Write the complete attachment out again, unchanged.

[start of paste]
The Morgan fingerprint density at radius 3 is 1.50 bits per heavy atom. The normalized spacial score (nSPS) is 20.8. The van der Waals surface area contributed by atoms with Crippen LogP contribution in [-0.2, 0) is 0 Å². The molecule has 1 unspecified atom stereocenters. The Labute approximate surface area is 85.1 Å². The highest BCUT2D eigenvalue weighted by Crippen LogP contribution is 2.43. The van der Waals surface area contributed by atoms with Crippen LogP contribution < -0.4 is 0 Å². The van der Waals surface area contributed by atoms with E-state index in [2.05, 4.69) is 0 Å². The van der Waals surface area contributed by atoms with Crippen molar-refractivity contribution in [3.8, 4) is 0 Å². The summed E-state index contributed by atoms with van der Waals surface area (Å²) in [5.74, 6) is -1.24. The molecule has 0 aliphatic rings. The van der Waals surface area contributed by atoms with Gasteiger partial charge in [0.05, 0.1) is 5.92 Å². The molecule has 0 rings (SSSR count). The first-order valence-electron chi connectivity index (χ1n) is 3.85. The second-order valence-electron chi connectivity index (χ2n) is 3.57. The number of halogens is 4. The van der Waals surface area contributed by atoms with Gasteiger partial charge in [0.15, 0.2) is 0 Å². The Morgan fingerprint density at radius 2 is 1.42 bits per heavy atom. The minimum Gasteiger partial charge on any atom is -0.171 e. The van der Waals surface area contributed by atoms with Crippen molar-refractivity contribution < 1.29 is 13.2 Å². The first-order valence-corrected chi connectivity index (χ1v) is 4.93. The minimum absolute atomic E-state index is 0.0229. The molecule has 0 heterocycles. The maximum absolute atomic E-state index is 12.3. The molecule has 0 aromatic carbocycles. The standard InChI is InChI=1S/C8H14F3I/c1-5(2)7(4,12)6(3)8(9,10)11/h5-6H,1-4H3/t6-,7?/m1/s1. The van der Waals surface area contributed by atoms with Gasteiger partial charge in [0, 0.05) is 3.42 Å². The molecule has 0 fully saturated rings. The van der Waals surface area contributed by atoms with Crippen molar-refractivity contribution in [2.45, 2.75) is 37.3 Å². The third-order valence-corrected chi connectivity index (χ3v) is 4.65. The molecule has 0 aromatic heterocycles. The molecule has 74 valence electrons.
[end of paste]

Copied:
The Morgan fingerprint density at radius 3 is 1.50 bits per heavy atom. The normalized spacial score (nSPS) is 20.8. The van der Waals surface area contributed by atoms with Crippen LogP contribution in [-0.2, 0) is 0 Å². The molecule has 1 unspecified atom stereocenters. The Labute approximate surface area is 85.1 Å². The highest BCUT2D eigenvalue weighted by Crippen LogP contribution is 2.43. The van der Waals surface area contributed by atoms with Crippen LogP contribution < -0.4 is 0 Å². The van der Waals surface area contributed by atoms with E-state index in [2.05, 4.69) is 0 Å². The van der Waals surface area contributed by atoms with Crippen molar-refractivity contribution in [3.8, 4) is 0 Å². The summed E-state index contributed by atoms with van der Waals surface area (Å²) in [5.74, 6) is -1.24. The molecule has 0 aliphatic rings. The van der Waals surface area contributed by atoms with Gasteiger partial charge in [0.05, 0.1) is 5.92 Å². The molecule has 0 rings (SSSR count). The first-order valence-electron chi connectivity index (χ1n) is 3.85. The second-order valence-electron chi connectivity index (χ2n) is 3.57. The number of halogens is 4. The van der Waals surface area contributed by atoms with Gasteiger partial charge in [0.15, 0.2) is 0 Å². The Morgan fingerprint density at radius 2 is 1.42 bits per heavy atom. The minimum Gasteiger partial charge on any atom is -0.171 e. The van der Waals surface area contributed by atoms with Crippen molar-refractivity contribution < 1.29 is 13.2 Å². The first-order valence-corrected chi connectivity index (χ1v) is 4.93. The minimum absolute atomic E-state index is 0.0229. The molecule has 0 heterocycles. The maximum absolute atomic E-state index is 12.3. The molecule has 0 aromatic carbocycles. The standard InChI is InChI=1S/C8H14F3I/c1-5(2)7(4,12)6(3)8(9,10)11/h5-6H,1-4H3/t6-,7?/m1/s1. The van der Waals surface area contributed by atoms with Gasteiger partial charge in [0, 0.05) is 3.42 Å². The molecule has 0 fully saturated rings. The van der Waals surface area contributed by atoms with Crippen molar-refractivity contribution in [2.45, 2.75) is 37.3 Å². The third-order valence-corrected chi connectivity index (χ3v) is 4.65. The molecule has 0 aromatic heterocycles. The molecule has 74 valence electrons.